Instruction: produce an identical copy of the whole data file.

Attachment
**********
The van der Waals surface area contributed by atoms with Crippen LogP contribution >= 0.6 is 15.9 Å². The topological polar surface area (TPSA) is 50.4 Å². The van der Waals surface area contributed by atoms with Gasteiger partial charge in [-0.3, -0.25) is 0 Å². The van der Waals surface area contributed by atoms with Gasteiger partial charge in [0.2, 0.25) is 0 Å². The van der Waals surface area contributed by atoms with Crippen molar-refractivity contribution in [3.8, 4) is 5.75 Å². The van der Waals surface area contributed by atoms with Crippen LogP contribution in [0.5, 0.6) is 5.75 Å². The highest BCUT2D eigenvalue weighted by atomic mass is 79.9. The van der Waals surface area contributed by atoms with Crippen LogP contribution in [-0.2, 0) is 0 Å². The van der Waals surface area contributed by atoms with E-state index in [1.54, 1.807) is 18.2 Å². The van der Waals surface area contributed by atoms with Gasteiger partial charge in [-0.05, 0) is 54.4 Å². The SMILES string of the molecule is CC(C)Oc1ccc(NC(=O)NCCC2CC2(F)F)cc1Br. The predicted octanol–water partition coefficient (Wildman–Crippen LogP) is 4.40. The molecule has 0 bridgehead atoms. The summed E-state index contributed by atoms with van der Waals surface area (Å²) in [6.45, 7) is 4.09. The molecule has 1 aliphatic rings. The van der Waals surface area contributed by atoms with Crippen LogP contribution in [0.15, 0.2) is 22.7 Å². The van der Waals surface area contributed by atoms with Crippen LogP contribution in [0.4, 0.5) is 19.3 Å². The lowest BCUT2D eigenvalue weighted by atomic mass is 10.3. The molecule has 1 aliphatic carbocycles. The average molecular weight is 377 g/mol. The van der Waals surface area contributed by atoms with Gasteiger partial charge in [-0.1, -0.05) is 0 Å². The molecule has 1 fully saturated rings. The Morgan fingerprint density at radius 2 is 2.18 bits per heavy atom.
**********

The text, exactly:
The van der Waals surface area contributed by atoms with Crippen LogP contribution >= 0.6 is 15.9 Å². The topological polar surface area (TPSA) is 50.4 Å². The van der Waals surface area contributed by atoms with Gasteiger partial charge in [-0.3, -0.25) is 0 Å². The van der Waals surface area contributed by atoms with Gasteiger partial charge in [0.2, 0.25) is 0 Å². The van der Waals surface area contributed by atoms with Crippen molar-refractivity contribution in [3.8, 4) is 5.75 Å². The van der Waals surface area contributed by atoms with Crippen LogP contribution in [0.5, 0.6) is 5.75 Å². The highest BCUT2D eigenvalue weighted by atomic mass is 79.9. The van der Waals surface area contributed by atoms with Crippen LogP contribution in [-0.2, 0) is 0 Å². The van der Waals surface area contributed by atoms with E-state index in [1.54, 1.807) is 18.2 Å². The van der Waals surface area contributed by atoms with Gasteiger partial charge in [-0.05, 0) is 54.4 Å². The SMILES string of the molecule is CC(C)Oc1ccc(NC(=O)NCCC2CC2(F)F)cc1Br. The predicted octanol–water partition coefficient (Wildman–Crippen LogP) is 4.40. The molecule has 0 bridgehead atoms. The summed E-state index contributed by atoms with van der Waals surface area (Å²) in [6.45, 7) is 4.09. The molecule has 1 aliphatic rings. The van der Waals surface area contributed by atoms with Crippen LogP contribution in [0.15, 0.2) is 22.7 Å². The van der Waals surface area contributed by atoms with Crippen LogP contribution in [0.4, 0.5) is 19.3 Å². The lowest BCUT2D eigenvalue weighted by atomic mass is 10.3. The molecule has 1 aliphatic carbocycles. The average molecular weight is 377 g/mol. The van der Waals surface area contributed by atoms with Gasteiger partial charge in [-0.1, -0.05) is 0 Å². The molecule has 1 fully saturated rings. The Morgan fingerprint density at radius 2 is 2.18 bits per heavy atom.